Casaleggio was thinking in much grander terms, however. In a 2008 video for his web strategy firm, Casaleggio Associati, he predicted a “Third World War” beginning in 2020 among the “two main areas” that by then would have already dominated the globe: “the West, with direct democracy and free access to the internet” on one side and “China, Russia, and the Middle East, with Orwellian dictatorship and controlled access to the internet” on the other. The war would last 20 years, reduce the world population to 1 billion, and ultimately result in the triumph of “Net democracies,” the birth of “grassroots movements” linked through the web to solve local problems, and in 2054, the rise of a world government called Gaia elected through the “first world elections on the net.” It’s not quite clear how serious he was.

At the time of their meeting, Italy was sliding toward a much less futuristic dystopia, with media baron and Prime Minister Silvio Berlusconi owning or influencing most TV channels and the press. To actually enter the political arena and make some noise, Grillo needed a way to be louder than the ruling populist. To Casaleggio, the answer was obvious: the internet.

In his books, Casaleggio predicts a world with no political parties, in which newspapers and other traditional media would have soon died at the hands of “online disintermediation.” In his “hyperdemocracy,” no one would need to delegate anymore: Consensus on efficient, “smart” solutions would have been brought about through the wisdom of online crowds.

In a world without media companies to fact-check, there would be no “fake news”: “The first time you are wrong or say something incorrect, you’re out of the net,” he stated repeatedly. Traditional political leaders? Obsolete, a nonsensical remnant of the past. In the networked age, elected representatives would be nothing more than speakers collecting the voice of popular will, as expressed through the internet.

In January 2005, in a spectacular intellectual U-turn, internet skeptic Grillo was convinced by Casaleggio to start a blog, It was the beginning of the end of Italian politics as we knew it.

For four years, the blog served as the hub of a new wave of internet political activism. One million emails were sent to the head of state through the “Via dall’Iraq!” mail-bombing campaign, aimed at stopping Italy’s intervention in the Iraq war. More than 350,000 signatures were collected for an event called V-Day, where the V stands for vaffanculo, or “fuck off.” Through it, Grillo advanced his “Parlamento pulito” campaign, which advocated a law prohibiting convicted politicians from running for office again. The blog also established what would later become one of the core policy proposals of the Cinque Stelle: a two-term limit for each elected official.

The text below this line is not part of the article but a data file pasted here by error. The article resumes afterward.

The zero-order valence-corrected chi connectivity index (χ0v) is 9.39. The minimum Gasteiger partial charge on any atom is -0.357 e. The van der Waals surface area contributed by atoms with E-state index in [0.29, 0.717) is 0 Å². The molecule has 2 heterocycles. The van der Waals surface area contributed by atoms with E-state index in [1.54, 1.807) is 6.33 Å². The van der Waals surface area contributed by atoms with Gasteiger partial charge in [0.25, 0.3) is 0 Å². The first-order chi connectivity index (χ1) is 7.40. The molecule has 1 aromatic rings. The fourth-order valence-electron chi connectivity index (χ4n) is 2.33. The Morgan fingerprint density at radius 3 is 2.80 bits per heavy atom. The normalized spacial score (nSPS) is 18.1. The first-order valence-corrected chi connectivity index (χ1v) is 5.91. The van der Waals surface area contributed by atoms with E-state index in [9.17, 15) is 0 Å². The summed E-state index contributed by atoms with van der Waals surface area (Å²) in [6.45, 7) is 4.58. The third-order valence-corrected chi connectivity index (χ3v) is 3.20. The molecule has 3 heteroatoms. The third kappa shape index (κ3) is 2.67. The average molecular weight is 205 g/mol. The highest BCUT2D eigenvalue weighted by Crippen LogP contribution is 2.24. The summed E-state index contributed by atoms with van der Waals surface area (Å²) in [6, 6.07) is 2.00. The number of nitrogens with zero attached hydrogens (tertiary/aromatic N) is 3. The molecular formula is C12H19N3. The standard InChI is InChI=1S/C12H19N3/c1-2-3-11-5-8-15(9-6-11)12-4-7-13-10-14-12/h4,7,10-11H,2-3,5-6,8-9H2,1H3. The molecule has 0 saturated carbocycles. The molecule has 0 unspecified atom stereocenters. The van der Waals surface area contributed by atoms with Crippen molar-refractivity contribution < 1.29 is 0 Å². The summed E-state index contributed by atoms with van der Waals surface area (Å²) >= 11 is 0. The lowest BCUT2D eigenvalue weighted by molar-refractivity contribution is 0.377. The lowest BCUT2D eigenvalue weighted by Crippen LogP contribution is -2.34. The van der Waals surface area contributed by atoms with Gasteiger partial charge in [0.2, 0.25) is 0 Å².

Local groups of activists also emerged, organizing through the use of meetups, a technique inspired by Howard Dean’s 2004 U.S. presidential campaign. Some of these activists went on to run for office in Civic Lists called Amici di Beppe Grillo, or “Grillo’s friends.”

In 2009, the time was ripe for a transition into a nationwide, all-out political movement. On Oct. 4—chosen because it is the feast day of the “anti-capitalist” St. Francis—the Five Star Movement was born.

The Cinque Stelle movement was unimaginable without the internet. In the beginning, it had no official physical headquarters, just a website. The only way to subscribe was through an online form. Even expulsions from the party were regulated through online consultations that, critics charged, more closely resembled plebiscites to confirm the will of the founders than actual exercise of digital democracy.

As for the rules, there was only a brief online “non-Statute” with a handful of core principles to be strictly respected by all activists, on pain of exclusion. Grillo would be the “Garante,” the only officially recognized authority overseeing that operations were fairly conducted within the movement. Endless debates and quarrels ensued as his role, together with that of Casaleggio’s shadowy “staff,” operating from his own company’s Milan headquarters, soon clashed with the self-organizing method of the beginnings. After all, if “one counts as one,” why should anyone count more than one?

And yet, nothing could slow the movement’s seemingly unstoppable rise. In its first general election, on Feb. 24–25, 2013, the Cinque Stelle gained a spectacular victory, with almost 9 million votes. Before the 2018 election, it counted 2,200 elected representatives at all levels of government, from the local to the national, to the European Parliament. The party also governs important cities like Rome, Turin, and Livorno.

Its digital operations evolved, too, according to the needs of such a gigantic and ambitious enterprise. Some 150,000 online subscribers can interact daily on a dedicated online platform—in reality, a sum of web applications, each with a precise function—called “Rousseau,” on which new candidates are selected, laws can be proposed by anyone, amendments can be discussed and made to proposals from elected MPs.

But is Cinque Stelle’s digital deliberation system really as nonhierarchical and democratic as it claims?

In 2016, after a long sickness, Casaleggio passed away. His company was taken over by his son, Davide, a longtime employee. By this point, the company and the M5S political movement were inextricably entwined, and the dynastic passage, one that no activist voted on, profoundly changed the very functioning of the movement.